“The bottom line, Mr. Thomas, is that Cooper is a human being, a man who made a mistake. Not the worst mistake in the world but clearly an error in judgement, and I guess we should say it is a sin. But there is no question in my mind that he is 100 percent loyally to you and your case.”
Here’s the thing though—there are also things Cooper hasn’t told Peter, like about meeting with Jody again two days before this. Anyway, Cooper leaves the room so Rick can talk to Peter privately. So Rick tells Peter about receiving the pictures—Peter hadn’t known there were pictures—in the mail.
“I’m sure that you are worrying about trusting him.”
“You should hear my wife,” Rick replied.
“I don’t even want to think about that,” Peter assured him.
Bitches be crazy, amirite?
Anyway … Peter says he would trust Cooper with his life. Rick is impressed. He calls Cooper back in and asks about something else Peter mentioned—that Jody gave him a note warning him that his email was being intercepted. Peter never told his clients about that, remember. He warned them not to use email, but when they asked why, he only said because email is never completely confidential.
I mean I guess he didn’t technically lie. But come on!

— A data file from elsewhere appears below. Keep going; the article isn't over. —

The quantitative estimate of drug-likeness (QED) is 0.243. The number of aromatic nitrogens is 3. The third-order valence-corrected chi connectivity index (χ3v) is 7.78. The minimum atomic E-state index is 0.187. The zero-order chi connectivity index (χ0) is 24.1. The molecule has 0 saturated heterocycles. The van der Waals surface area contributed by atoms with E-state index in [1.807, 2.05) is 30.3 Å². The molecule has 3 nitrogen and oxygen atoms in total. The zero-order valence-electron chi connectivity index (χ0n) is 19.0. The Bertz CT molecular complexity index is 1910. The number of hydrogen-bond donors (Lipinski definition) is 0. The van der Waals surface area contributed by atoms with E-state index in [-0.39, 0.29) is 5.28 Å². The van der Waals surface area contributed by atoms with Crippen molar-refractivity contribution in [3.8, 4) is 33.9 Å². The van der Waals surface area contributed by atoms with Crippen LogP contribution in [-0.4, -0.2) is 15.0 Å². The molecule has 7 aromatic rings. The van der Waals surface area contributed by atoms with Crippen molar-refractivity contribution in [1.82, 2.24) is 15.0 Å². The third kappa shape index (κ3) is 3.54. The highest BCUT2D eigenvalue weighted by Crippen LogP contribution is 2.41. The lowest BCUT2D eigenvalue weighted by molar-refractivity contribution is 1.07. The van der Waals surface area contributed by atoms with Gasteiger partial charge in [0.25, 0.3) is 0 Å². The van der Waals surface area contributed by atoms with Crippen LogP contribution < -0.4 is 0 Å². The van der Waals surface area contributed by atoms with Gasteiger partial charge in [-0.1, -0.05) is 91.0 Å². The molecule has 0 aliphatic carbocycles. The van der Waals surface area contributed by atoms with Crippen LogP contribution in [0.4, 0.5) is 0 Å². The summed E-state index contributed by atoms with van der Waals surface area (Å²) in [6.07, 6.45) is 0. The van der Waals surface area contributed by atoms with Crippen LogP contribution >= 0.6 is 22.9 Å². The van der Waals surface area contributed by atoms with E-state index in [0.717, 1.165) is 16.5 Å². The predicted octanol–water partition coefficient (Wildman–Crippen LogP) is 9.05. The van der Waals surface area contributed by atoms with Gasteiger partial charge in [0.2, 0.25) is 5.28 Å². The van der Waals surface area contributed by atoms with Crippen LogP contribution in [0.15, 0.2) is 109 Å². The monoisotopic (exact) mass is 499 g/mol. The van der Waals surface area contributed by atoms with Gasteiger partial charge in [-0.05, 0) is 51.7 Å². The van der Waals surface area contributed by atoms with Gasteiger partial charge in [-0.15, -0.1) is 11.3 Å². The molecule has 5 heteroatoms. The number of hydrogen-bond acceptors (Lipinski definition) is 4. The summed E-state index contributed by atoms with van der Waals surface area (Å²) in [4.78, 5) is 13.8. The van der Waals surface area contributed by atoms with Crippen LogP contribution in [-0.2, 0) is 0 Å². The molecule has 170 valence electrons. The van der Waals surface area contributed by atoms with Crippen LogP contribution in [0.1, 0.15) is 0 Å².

Cooper gets out the note and shows it to Rick.
After examining the note, Rick asked, “Why didn’t you tell us about this?”
“I didn’t want you all to freak out about espionage.” Cooper paused, strengthened his resolve, and continued. “Honestly, though, that is the lesser reason. The main reason was that I felt it would lead to questions hat would ultimately expose my behavior that you have now seen in these photos. I was embarrassed to tell you about that.”
How does Rick respond to Cooper’s statement that he didn’t tell them about the note because he didn’t want them to find out that he kissed the leading proponent of the treaty they’re fighting? And that the reason he didn’t want them to find out is that—his words—he was embarrassed?
Rick responds like this:
“I guess I can understand that. Doesn’t make it right. But I can understand.”
I … can’t. Sorry, but I can’t.
Cooper is a professional. Rick is his client. This isn’t just some friend-level bullshit. Cooper is—quite frankly—risking his profession because he doesn’t want Rick to find out that he did things he shouldn’t have. And here’s the thing—the moment he even suspected that Jody did what she did in an attempt to blackmail him, he should have realized that he had to immediately tell Rick and the others.
Hiding something unethical you did that you know the opposition plans to use to blackmail you seems like the height of stupidity.
But I mean. Rick would have done the same thing, amirite?
Oh, but we’re not done. Because even here—even now—Cooper hasn’t told Rick everything. Even now he is hiding something.
“So are you promising me that the only thing you did with this woman—with Miss Easler—is this one kiss?”
“It’s not the only thing, but it was the worst thing. I held her hand, but I didn’t do anything worse than what you have seen.”
“Nothing is going on between you and her?”